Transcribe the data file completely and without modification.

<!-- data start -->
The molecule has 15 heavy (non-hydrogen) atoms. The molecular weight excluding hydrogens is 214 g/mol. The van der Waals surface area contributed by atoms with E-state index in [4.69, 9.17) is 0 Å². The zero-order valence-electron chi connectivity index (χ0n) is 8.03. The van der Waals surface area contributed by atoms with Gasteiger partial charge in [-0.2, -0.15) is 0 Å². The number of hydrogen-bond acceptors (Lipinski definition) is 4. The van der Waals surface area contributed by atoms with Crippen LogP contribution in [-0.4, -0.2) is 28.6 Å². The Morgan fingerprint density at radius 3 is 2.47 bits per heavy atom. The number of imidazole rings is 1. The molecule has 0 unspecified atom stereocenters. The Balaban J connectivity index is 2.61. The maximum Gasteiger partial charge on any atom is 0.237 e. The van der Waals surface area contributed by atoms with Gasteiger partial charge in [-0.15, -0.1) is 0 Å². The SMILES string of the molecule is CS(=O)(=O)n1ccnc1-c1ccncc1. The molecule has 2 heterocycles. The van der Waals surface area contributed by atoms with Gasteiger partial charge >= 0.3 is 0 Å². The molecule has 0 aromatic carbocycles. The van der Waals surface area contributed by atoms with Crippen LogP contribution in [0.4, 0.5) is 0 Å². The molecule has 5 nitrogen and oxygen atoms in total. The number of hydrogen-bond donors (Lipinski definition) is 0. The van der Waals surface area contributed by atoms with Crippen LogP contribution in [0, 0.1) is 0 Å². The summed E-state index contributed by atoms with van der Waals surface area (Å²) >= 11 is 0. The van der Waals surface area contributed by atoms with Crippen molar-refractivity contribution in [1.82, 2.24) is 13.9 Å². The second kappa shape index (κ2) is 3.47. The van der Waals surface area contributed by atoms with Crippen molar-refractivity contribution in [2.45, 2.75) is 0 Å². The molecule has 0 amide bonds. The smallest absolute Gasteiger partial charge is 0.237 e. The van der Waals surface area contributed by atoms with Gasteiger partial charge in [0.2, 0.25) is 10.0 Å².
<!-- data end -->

The molecule has 15 heavy (non-hydrogen) atoms. The molecular weight excluding hydrogens is 214 g/mol. The van der Waals surface area contributed by atoms with E-state index in [4.69, 9.17) is 0 Å². The zero-order valence-electron chi connectivity index (χ0n) is 8.03. The van der Waals surface area contributed by atoms with Gasteiger partial charge in [-0.2, -0.15) is 0 Å². The number of hydrogen-bond acceptors (Lipinski definition) is 4. The van der Waals surface area contributed by atoms with Crippen LogP contribution in [-0.4, -0.2) is 28.6 Å². The Morgan fingerprint density at radius 3 is 2.47 bits per heavy atom. The number of imidazole rings is 1. The molecule has 0 unspecified atom stereocenters. The Balaban J connectivity index is 2.61. The maximum Gasteiger partial charge on any atom is 0.237 e. The van der Waals surface area contributed by atoms with Gasteiger partial charge in [-0.15, -0.1) is 0 Å². The SMILES string of the molecule is CS(=O)(=O)n1ccnc1-c1ccncc1. The molecule has 2 heterocycles. The van der Waals surface area contributed by atoms with Gasteiger partial charge >= 0.3 is 0 Å². The molecule has 0 aromatic carbocycles. The van der Waals surface area contributed by atoms with Crippen LogP contribution in [0.4, 0.5) is 0 Å². The molecule has 5 nitrogen and oxygen atoms in total. The number of hydrogen-bond donors (Lipinski definition) is 0. The van der Waals surface area contributed by atoms with Crippen LogP contribution in [0, 0.1) is 0 Å². The summed E-state index contributed by atoms with van der Waals surface area (Å²) >= 11 is 0. The van der Waals surface area contributed by atoms with Crippen molar-refractivity contribution in [1.82, 2.24) is 13.9 Å². The second kappa shape index (κ2) is 3.47. The van der Waals surface area contributed by atoms with Crippen molar-refractivity contribution in [2.45, 2.75) is 0 Å². The molecule has 0 amide bonds. The smallest absolute Gasteiger partial charge is 0.237 e. The van der Waals surface area contributed by atoms with Gasteiger partial charge in [0.2, 0.25) is 10.0 Å².